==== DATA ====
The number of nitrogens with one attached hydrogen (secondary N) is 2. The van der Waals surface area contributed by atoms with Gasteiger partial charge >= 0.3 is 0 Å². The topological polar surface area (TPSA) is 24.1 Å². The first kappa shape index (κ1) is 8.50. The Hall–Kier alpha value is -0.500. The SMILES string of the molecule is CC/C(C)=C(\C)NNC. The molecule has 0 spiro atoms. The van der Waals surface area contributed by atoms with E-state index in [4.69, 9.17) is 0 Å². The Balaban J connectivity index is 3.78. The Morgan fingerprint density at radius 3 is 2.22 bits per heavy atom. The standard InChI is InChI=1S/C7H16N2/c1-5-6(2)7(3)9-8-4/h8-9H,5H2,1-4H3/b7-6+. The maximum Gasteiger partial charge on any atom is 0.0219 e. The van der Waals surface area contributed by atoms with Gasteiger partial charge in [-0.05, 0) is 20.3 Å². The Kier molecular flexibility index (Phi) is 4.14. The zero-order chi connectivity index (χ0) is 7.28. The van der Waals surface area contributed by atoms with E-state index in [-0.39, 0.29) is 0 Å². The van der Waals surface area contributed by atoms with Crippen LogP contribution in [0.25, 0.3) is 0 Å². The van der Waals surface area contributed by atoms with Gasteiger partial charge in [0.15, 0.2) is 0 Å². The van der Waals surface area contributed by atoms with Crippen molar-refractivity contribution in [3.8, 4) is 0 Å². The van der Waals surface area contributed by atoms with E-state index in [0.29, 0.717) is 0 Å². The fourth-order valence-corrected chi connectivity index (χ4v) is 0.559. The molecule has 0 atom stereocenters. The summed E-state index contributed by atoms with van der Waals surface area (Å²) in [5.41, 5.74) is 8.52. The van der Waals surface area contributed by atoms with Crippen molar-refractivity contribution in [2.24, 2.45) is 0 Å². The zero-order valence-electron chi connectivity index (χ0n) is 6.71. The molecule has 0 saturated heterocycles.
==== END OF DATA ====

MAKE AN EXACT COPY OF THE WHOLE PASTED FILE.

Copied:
The number of nitrogens with one attached hydrogen (secondary N) is 2. The van der Waals surface area contributed by atoms with Gasteiger partial charge >= 0.3 is 0 Å². The topological polar surface area (TPSA) is 24.1 Å². The first kappa shape index (κ1) is 8.50. The Hall–Kier alpha value is -0.500. The SMILES string of the molecule is CC/C(C)=C(\C)NNC. The molecule has 0 spiro atoms. The van der Waals surface area contributed by atoms with E-state index in [4.69, 9.17) is 0 Å². The Balaban J connectivity index is 3.78. The Morgan fingerprint density at radius 3 is 2.22 bits per heavy atom. The standard InChI is InChI=1S/C7H16N2/c1-5-6(2)7(3)9-8-4/h8-9H,5H2,1-4H3/b7-6+. The maximum Gasteiger partial charge on any atom is 0.0219 e. The van der Waals surface area contributed by atoms with Gasteiger partial charge in [-0.05, 0) is 20.3 Å². The Kier molecular flexibility index (Phi) is 4.14. The zero-order chi connectivity index (χ0) is 7.28. The van der Waals surface area contributed by atoms with E-state index in [-0.39, 0.29) is 0 Å². The van der Waals surface area contributed by atoms with Crippen LogP contribution in [0.25, 0.3) is 0 Å². The van der Waals surface area contributed by atoms with Gasteiger partial charge in [0.15, 0.2) is 0 Å². The van der Waals surface area contributed by atoms with Crippen molar-refractivity contribution in [3.8, 4) is 0 Å². The van der Waals surface area contributed by atoms with E-state index in [0.29, 0.717) is 0 Å². The fourth-order valence-corrected chi connectivity index (χ4v) is 0.559. The molecule has 0 atom stereocenters. The summed E-state index contributed by atoms with van der Waals surface area (Å²) in [5.41, 5.74) is 8.52. The van der Waals surface area contributed by atoms with Crippen molar-refractivity contribution in [2.24, 2.45) is 0 Å². The zero-order valence-electron chi connectivity index (χ0n) is 6.71. The molecule has 0 saturated heterocycles.